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Exhibitions >> thales touch

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Exhibition Title: Thales Touch, 2011

Exhibition venue: Nan Giese Gallery, Charles Darwin University, NT

Thales' Touch
by Sarah Pirrie

To conceive water, rather than man or god, to be the 'reality of all things' (Nietzsche, 1962, p.42) This is the ancient Greek philosopher, Thales of Miletus' legacy - a philosophy of flows and becomings; never written down but posited to be understood in several ways.

Thales' touch is a watery one. Everything begins with moisture. It is a necessity for the survival of every organism from bacteria to humpback whale. Every animal's life begins in a watery seminal fluid (Halsey 2006 p.64).

Today no one is without a water bottle in hand- they are our tool for adaptability. We can survive and go anywhere as long as we carry our water with us. Carrying water negates our becoming-still, from becoming predictable and habitual. We know water to be active and transformative in direct contrast with our human nature that is reactive and imitative. For Thales water is composed of infinitely varied speeds whereas humans are constant (Halsey 2006 p.64).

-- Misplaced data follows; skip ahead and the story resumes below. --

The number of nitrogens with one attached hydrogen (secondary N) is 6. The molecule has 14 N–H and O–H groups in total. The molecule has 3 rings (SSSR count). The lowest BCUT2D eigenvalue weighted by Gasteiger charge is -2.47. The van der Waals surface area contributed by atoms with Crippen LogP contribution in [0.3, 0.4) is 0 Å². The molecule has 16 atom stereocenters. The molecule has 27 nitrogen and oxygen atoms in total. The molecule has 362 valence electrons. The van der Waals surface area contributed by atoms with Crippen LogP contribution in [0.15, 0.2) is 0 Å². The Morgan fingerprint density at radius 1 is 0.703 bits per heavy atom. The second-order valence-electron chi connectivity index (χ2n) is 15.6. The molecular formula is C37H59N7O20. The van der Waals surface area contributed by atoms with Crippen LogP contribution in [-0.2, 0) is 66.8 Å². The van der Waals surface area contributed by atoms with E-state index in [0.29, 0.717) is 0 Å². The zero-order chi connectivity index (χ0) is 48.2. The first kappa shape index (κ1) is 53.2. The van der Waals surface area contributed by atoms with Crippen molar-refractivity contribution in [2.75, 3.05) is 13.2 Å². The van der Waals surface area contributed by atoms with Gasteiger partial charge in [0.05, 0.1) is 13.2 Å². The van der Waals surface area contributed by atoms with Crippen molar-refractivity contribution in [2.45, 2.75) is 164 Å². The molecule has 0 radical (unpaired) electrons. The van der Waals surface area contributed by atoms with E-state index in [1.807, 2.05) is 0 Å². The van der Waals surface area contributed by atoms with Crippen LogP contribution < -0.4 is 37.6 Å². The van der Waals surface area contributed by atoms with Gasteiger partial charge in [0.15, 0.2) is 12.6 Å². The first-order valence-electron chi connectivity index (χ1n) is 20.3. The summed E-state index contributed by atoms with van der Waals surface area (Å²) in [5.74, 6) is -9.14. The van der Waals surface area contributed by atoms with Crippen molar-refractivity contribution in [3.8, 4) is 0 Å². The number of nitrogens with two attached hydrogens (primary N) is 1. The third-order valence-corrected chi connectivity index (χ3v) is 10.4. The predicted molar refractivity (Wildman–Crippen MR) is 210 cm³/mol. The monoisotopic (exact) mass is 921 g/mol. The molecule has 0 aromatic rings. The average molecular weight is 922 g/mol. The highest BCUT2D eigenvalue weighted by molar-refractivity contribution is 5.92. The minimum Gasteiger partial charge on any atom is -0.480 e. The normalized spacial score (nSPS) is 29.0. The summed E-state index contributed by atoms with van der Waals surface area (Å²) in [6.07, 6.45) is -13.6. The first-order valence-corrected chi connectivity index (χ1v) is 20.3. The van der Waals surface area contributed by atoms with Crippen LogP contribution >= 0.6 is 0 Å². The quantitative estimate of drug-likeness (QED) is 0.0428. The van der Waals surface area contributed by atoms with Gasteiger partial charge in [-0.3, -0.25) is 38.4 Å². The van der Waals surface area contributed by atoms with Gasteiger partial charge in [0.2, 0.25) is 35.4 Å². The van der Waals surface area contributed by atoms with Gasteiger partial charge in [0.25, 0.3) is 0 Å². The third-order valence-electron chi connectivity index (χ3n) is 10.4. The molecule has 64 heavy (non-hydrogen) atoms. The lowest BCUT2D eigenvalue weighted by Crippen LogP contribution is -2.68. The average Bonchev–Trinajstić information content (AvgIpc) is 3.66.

The mangrove intertidal zone experiences the constant coming and going of water. Over time this has created a wonderland of life and community that accepts the continuous and irregular patterns of change (Groenewald 2010 p.1). Water bottles washed into the mangrove intertidal zone are part of the hyperobjects of waste; objects hugely distributed in time and space (Morton 2010). Discarded by us with intention or by mistake, they are our vessels of life returned to stillness remaining idle; gravestones to our inability to change.

And yet even these vessels of neglect have life. Through decomposition events, water assists in the decay of the bottles making a mockery of our reactive desires to contain, trap, fix and dominate life.

These bottles continue to exist for over 400 years, more at one with their ecology than the original users who hold firm in a belief that they only visit the intertidal zone rather than co-create it.

"We shall be playing the game of coexistence for a very long time" (Morton 2010)